Bill, I read the article Splash is referring to. It was by a professional photographer who takes lots of pictures for the fly tying magazines. I don't remember much about the article, but I do remember that he said that he gets the best results using an entirely black background, and I believe a very bright flash. You can see in the three pictures above that it's easiest to see detail in the one with the darkest background.
Best results, put the fly in the foreground and the background in the background. That may sound simple, but in fact it's easy to forget. See in your last pic the shadow on the background from the flash? That can be removed by simply moving the fly forward enough (or the background back far enough) so the shadow won't reach the background. You did that in two of your first pics. Take a look at this shot to see what I mean:
I had the book so far back there, and the camera so focused in on the fly that you can't see any shadow. Plus, the background is blurry, making your eye focus on the subject in the foreground.
The best thing to get for taking close up shots is diopter lenses for point-n-shoots, or a macro lens if you have an SLR camera. These will allow you to practically put the subject right against the lens, and it will keep them in focus. Some point-n-shoots have ring adapters that go over the lens so you can put filters and such on there. Your's might not.
Here are some more examples:
You don't always need to have the fly in a vice or stand, either. Sometimes putting it in context, like on your tying bench, or even flat on a plain T-shirt is cool too.
And sometimes, the best way to shoot your fly is in the best place of all...
[ 05-23-2006, 12:14 PM: Message edited by: Fly Ty R ]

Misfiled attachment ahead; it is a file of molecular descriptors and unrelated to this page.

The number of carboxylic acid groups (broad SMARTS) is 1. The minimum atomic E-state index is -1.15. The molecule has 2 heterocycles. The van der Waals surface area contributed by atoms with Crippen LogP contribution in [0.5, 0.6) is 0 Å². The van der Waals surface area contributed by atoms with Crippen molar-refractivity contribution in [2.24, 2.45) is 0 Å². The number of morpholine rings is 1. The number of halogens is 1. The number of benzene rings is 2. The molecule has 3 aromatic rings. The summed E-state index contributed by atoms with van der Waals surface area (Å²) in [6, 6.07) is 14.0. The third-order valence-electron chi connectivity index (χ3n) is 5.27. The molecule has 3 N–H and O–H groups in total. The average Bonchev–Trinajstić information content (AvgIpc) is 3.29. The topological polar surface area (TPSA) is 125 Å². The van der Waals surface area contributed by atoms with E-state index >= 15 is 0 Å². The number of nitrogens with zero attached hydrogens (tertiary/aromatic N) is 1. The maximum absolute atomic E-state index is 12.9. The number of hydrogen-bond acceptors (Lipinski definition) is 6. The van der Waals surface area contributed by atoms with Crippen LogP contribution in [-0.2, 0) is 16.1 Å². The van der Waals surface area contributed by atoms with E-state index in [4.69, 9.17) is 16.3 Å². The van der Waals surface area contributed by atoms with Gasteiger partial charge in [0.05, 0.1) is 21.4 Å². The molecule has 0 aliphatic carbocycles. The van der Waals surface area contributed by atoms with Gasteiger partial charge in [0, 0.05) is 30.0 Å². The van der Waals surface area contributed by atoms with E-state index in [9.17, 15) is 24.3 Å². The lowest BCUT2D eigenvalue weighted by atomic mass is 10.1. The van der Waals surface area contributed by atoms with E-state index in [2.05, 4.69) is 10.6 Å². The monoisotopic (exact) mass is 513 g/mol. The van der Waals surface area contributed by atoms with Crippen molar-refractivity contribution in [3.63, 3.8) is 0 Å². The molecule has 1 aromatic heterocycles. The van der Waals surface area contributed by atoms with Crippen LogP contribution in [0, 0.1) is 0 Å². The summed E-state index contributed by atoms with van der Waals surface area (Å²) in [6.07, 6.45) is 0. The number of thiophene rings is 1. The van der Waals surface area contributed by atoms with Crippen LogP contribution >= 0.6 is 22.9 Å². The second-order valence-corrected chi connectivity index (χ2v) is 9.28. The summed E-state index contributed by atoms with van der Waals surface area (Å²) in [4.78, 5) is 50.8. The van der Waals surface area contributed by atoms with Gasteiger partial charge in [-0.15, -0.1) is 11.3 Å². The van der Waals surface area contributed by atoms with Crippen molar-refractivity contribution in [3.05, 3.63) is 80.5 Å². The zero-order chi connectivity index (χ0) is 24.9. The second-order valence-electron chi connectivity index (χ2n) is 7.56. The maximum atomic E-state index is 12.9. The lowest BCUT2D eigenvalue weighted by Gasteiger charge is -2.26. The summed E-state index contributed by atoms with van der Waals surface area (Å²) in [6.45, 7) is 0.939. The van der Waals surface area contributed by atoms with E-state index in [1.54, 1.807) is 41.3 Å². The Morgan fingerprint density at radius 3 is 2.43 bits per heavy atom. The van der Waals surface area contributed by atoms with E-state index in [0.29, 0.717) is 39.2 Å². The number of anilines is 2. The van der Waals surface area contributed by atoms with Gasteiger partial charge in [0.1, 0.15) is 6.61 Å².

Hey guys, I'm not a fly tie guy, however I have taken a few photos over the last 22 years. Try bouncing the flash off a white ceiling or white panel of some sort. You would eliminate those harsh shadows that fall behind the subject making for a cleaner image. Most pro shooters that do product photography use lightboxes which soften the light and remove those nasty shadows. You can get really good results doing the bounce thing. Another simple way to do it is by taking a white index card and placing it above the flash head at 45 degree angle with a rubber band bouncing the light into the card which then reflects down on to the fly itself. Now, if you are using those little snappy cameras with a built in flash...you're kinda screwed. Good luck.
Good advice Rage! I use a speedlight on an extension cable for my Nikon, so I can place it anywhere for adequate lighting. Usually all I do is mount the flash on the camera and angle it upward, so there is an indirect flash. You can also get similar results with two regular desk lamps, one placed to the side and one exactly opposite on the other side, for adequte fore and backlighting. Or you can mass with their locations to get weighted lighting. You're right, those cheap built-in flashes screw it up royally!
There are so many little variables with photography, that it takes a while to get the hang of it. Once you figure it out, it's like "DUH, why didn't I think of that before???"